3) “Religion as supporting the rejection of violence:” According to Stone’s analysis, only three of the films analyzed could possibly be construed as depicting this sort of relationship between violence and religion: Pocahontas, Dances with Wolves, and Pulp Fiction. The first two feature lone Native American characters who advocate nonviolent responses to the European protagonists as part of tribal religion (or a vague, animistic spirituality). In Pulp Fiction, on the other hand, a potentially miraculous experience leads two gangsters to part ways, one to reject violence and pursue a path of faith, and the other (rejecting the miracle) to continue his present lifestyle. The latter ultimately dies a violent death, the natural consequence of his decision.

It is surprising that Stone neglects to mention Clint Eastwood’s 1992 Western, Unforgiven, here. Eastwood’s character, William Munny, is portrayed as having given up his violent life as a gunfighter and criminal as a result of his wife’s religious faith. Although Munny resorts to the use of violence in the film, the film’s portrayal of his actions is far from simplistic. It should also be pointed out that, although only a small number of the top-grossing films feature religious rejections of violence, it is likely that numerous films enjoyed by smaller audiences, such as Robert Duvall’s The Apostle (1997)[6], might further develop this theme. Once again, it is the task of theology/film criticism to draw attention to films that Christian audiences would otherwise miss.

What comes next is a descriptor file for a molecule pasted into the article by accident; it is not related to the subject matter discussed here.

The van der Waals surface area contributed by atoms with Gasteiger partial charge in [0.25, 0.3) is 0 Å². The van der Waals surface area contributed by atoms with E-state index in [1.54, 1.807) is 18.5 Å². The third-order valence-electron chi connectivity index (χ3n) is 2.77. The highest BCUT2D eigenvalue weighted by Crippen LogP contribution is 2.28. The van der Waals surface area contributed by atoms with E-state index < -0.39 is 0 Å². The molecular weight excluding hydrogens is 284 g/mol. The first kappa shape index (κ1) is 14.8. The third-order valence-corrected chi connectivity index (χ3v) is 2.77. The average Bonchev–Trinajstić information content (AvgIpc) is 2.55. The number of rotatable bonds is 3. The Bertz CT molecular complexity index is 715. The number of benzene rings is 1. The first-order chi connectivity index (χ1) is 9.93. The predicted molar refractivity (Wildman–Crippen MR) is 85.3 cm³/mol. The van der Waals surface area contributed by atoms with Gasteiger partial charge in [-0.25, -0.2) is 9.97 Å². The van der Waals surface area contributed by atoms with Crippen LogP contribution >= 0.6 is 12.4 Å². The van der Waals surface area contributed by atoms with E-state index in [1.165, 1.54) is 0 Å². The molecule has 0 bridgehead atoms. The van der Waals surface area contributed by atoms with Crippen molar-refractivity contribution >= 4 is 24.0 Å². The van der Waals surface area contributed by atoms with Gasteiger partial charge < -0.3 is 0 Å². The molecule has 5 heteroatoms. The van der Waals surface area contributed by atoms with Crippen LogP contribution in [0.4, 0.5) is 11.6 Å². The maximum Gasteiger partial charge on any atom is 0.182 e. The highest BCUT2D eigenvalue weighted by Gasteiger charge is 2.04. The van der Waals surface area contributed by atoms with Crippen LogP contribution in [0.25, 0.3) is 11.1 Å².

Jules quotes Ezekiel 25:17 before killing his victims in "Pulp Fiction"

4) “Religion as juxtaposed to violence:” Stone explains this classification as presenting religion “as a set of counter-images against which violence is to be read” (par. 33). This can heighten the effect of the violence through the creation of cognitive dissonance. Examples include many of the films already named, including Jules’ quotation of the passage from Ezekiel before firing at his victims in Pulp Fiction, and intrusion of violence into “sacred space” witnessed in films such as Sister Act and Robin Hood: Prince of Thieves (par. 35).

Stone’s model is an excellent example to follow precisely because it is so comprehensive and organized in its approach, but a theology/film examination of film violence must go even further. For the purposes of his study, Stone confined himself to a particular date range, of course, but he also eliminated films that were not seen by as many people. Certainly this makes sense if one is examining (as he is) the “cumulative effect of film conventions and recurrent images” on mass audiences (par. 0). However, one of the stated tasks for theology/film criticism, as discussed in Reframing Theology and Film, is broadening film selection.